I have had a chance to look back over my 2015-2016 season as a whole and discuss it with my team. Two things that jump out right away are that I won a tournament and I qualified for the FedEx Cup Playoffs. Those are two great accomplishments, and I am happy and proud of both of them. Those accomplishments show that I have really raised the ceiling on my golf ability. When I deliver my good stuff, I am a better player than I have ever been. Another thing that jumps out when reviewing my year is that I didn't deliver my good stuff nearly often enough. After compiling three top-ten finishes in a four-tournament stretch from late in the year 2015 through the opening event of 2016, I rarely contended again. It made for a very frustrating and disappointing 2016 part of the 2015-2016 season. I know that the really good golf was still inside of me during that time, but it got locked in there for much of this year. I've now had some really good time to reflect on the season, and I have some reasons that I believe that happened. I'm still incredibly proud and happy about my accomplishments this season, but I'm ready to take some steps to make sure that the good golf that is inside of me is able to come out more often in tournaments.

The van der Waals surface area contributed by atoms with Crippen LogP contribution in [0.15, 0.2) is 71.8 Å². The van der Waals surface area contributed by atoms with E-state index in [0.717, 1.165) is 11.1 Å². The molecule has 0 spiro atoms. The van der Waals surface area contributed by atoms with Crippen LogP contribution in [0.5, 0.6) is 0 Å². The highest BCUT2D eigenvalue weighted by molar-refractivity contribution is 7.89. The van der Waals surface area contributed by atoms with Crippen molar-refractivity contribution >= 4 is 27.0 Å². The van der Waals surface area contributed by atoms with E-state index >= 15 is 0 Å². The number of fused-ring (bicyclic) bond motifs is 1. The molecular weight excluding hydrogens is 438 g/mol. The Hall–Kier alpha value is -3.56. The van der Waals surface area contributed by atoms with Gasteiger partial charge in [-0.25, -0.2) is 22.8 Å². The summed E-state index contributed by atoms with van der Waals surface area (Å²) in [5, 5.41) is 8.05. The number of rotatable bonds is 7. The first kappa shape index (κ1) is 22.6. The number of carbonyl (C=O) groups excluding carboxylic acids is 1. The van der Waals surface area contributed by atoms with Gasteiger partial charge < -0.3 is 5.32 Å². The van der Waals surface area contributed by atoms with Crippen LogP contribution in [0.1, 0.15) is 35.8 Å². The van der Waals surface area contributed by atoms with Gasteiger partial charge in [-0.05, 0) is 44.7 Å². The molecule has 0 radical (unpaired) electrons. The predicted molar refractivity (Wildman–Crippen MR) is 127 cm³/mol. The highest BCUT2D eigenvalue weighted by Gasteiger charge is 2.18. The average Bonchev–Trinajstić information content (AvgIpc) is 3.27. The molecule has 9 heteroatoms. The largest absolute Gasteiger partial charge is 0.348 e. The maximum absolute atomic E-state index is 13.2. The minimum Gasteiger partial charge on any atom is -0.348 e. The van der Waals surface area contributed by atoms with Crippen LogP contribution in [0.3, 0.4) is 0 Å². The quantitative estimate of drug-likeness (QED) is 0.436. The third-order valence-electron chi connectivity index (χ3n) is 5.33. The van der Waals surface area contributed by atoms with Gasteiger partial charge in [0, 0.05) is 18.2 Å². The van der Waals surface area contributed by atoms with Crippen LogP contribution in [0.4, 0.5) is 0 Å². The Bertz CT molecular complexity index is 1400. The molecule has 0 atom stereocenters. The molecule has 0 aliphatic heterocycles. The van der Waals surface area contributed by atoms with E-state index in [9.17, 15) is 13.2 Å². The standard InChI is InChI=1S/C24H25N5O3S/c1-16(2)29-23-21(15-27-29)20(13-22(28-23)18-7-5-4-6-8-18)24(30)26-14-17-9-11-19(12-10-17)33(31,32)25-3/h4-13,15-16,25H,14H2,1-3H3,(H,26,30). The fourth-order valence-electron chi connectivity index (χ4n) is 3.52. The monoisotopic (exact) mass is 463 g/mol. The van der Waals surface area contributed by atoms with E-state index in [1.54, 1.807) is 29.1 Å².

First of all, I need to remember why I play golf. After my win and stretch of good golf early in the season, I let my expectations go high in the sky. I was thinking about Fed-Ex Cup rankings, World Rankings, and qualifying for big tournaments. Those things are all great, but none of them are why I play golf. I play golf because I love it. I love to work at it. I love to compete. I love the challenge of fighting through a rough stretch and constantly improving. I love to play. That's why I play golf. I want all those other things to happen--to climb the rankings and play the big tournaments--but mostly, I want to lay my head on the pillow at night and say I loved my job and I did my best. When I approach each day with that in mind, my best golf will be unlocked.
I also need to continue to nurture my strengths. I'm a great putter, and my putting is something that sets me apart from my competition. Though I had an okay season statistically with my putter, I know that I developed a bit of a flaw in my putting stroke that affected my consistency. I believe that I can putt much better than I did this season, and if I take the time to do a quick mechanical check of my putting stroke at the beginning of the day, I can know that my stroke is in great shape and can trust my genius on the greens.